Procedures and Materials

The participants completed three questionnaires, including surveys on emotional well-being, relationship closeness, and need for uniqueness, in a random order.2 After completing the questionnaires, participants provided demographic information, including their year of birth, gender and level of education. We used four items to measure the NFU on a 5-point scale (1 = not at all/never, 5 = very much/very often) (Lynn and Harris, 1997). The items include: (a) I prefer being different from other people; (b) Being distinctive is important to me; (c) I have a need for uniqueness; and (d) I intentionally do things to make myself different from those around me (α = 0.80). As the scale was originally created in English, we applied the commonly used procedure of back-translation to ensure equivalency of meaning when we translated it into Chinese (Brislin, 1980).

Results and Discussion

Overall, the mean score of the NFU was 3.06 (SD = 0.76). Birth year was significantly correlated with both the NFU at the individual level (r = 0.15, N = 579, p < 0.001) and the average score of the NFU per year (r = 0.44, N = 50, p = 0.001). Both correlations suggested that younger generations reported a higher NFU than older generations (see Figure 1). Next, we regressed the birth year on the individual NFU rating while controlling for gender and educational level (1 = elementary school, 2 = middle school, 3 = high school, 4 = bachelor, 5 = master, 6 = Ph.D.). Again, our results confirmed a significant increase in NFU (β = 0.17, t = 3.94, p < 0.001). We detected no significant gender difference (β = 0.04, t = 0.87, p = 0.39). Education, however, mattered (β = .14, t = 3.21, p = 0.001), whereby participants with a higher education level reported a significantly higher NFU.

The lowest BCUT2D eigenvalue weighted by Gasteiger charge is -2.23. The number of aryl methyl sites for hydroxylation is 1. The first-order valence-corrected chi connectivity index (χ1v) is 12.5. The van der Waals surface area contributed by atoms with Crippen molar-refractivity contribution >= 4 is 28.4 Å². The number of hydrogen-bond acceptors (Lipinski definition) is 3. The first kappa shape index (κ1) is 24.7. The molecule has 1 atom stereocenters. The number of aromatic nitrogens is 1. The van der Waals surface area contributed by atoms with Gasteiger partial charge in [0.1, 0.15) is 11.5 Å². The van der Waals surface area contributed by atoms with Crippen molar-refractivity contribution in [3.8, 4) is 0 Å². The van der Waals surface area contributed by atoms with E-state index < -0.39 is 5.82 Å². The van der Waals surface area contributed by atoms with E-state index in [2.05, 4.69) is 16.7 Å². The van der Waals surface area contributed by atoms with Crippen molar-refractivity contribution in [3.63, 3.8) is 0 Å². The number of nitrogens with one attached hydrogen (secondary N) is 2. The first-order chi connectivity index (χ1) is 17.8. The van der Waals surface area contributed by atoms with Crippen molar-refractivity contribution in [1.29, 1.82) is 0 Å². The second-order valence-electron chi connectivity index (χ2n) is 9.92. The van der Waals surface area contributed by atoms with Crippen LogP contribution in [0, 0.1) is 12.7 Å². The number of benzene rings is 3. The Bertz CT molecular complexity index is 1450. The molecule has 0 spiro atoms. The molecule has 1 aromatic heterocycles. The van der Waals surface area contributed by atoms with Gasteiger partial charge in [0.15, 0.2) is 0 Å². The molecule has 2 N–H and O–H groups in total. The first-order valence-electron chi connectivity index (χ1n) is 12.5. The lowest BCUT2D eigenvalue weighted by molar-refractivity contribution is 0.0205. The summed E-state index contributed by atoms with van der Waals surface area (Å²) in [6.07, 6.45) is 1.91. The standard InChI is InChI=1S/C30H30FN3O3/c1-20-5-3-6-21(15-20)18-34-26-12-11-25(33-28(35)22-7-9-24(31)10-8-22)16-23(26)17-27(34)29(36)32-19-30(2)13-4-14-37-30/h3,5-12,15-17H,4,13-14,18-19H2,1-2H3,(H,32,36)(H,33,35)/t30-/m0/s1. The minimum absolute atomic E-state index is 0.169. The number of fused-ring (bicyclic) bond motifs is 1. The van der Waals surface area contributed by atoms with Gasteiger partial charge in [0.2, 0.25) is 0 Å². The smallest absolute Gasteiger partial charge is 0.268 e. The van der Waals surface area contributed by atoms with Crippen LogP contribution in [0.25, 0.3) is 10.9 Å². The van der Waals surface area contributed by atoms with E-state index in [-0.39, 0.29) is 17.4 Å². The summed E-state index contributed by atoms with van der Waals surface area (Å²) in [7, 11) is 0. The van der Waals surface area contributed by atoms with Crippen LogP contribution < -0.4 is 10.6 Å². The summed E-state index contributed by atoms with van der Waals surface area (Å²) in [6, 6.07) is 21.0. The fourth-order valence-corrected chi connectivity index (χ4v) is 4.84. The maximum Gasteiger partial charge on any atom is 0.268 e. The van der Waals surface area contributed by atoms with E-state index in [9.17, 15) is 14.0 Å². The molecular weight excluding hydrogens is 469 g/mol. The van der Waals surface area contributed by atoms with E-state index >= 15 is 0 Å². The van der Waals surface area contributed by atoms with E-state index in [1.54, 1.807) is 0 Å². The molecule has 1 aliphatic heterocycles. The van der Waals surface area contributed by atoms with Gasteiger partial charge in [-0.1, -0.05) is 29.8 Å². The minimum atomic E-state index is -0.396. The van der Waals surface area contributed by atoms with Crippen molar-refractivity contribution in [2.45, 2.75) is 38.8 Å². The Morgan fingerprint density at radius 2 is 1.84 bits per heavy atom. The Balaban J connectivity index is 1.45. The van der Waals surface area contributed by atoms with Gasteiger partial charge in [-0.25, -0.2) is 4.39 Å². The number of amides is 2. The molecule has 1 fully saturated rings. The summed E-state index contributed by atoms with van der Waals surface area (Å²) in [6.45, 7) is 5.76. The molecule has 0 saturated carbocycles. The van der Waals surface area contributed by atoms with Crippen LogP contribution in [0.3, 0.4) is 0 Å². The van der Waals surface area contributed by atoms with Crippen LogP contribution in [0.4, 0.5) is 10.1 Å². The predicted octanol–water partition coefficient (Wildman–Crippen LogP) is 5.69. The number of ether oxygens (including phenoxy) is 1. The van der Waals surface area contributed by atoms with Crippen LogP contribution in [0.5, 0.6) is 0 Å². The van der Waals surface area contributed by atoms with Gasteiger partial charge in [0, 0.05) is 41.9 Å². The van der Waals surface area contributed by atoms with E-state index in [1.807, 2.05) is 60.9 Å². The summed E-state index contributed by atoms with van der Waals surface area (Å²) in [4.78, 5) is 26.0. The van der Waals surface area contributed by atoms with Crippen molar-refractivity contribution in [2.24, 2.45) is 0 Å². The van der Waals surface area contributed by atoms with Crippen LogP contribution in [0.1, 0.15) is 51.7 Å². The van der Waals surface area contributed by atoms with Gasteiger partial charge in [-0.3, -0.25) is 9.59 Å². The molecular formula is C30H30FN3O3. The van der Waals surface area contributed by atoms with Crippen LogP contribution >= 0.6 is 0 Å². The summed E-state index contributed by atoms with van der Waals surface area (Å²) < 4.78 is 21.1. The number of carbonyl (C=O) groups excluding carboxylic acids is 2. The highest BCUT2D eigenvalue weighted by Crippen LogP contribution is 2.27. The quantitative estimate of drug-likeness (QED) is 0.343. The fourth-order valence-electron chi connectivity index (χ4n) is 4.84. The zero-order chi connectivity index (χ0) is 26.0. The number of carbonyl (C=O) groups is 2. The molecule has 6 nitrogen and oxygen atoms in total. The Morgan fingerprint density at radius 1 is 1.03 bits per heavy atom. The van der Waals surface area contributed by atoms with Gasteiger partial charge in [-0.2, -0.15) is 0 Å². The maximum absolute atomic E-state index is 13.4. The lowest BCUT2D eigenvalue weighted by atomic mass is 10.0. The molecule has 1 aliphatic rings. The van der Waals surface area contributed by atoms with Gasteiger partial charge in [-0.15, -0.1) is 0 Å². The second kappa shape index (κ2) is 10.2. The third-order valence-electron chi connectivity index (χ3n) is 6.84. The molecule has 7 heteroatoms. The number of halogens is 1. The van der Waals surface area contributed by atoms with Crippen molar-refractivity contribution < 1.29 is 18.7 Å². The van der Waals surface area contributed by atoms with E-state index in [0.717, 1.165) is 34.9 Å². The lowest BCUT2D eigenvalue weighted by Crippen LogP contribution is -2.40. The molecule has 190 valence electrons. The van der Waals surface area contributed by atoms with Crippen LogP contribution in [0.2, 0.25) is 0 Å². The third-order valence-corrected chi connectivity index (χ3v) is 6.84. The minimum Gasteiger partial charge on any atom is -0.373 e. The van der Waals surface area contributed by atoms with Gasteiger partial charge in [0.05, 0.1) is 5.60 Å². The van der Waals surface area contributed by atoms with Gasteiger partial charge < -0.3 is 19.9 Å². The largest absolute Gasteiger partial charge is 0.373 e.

FIGURE 1
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FIGURE 1. The reported need for uniqueness averaged for each of the five birth cohorts (Study 1).

Discussion

Study 1 showed that young people tend to have a higher NFU than older people, providing preliminary evidence for the increasing NFU in China. This finding, however, remains limited, as self-reports are subject to various methodology artifacts such as social desirability, response style, and reference group effect (Bachman and O’Malley, 1984; Paulhus, 1991; Heine et al., 2002). More importantly, cohort effects are confounded by age effects. In Study 2, we examined names of babies born in successive years over the past five decades. Testing for an increasing level of the NFU as reflected in unusual baby names allowed us to avoid the measurement problems associated with self-reports, while still controlling for age effects in examining cohort effects.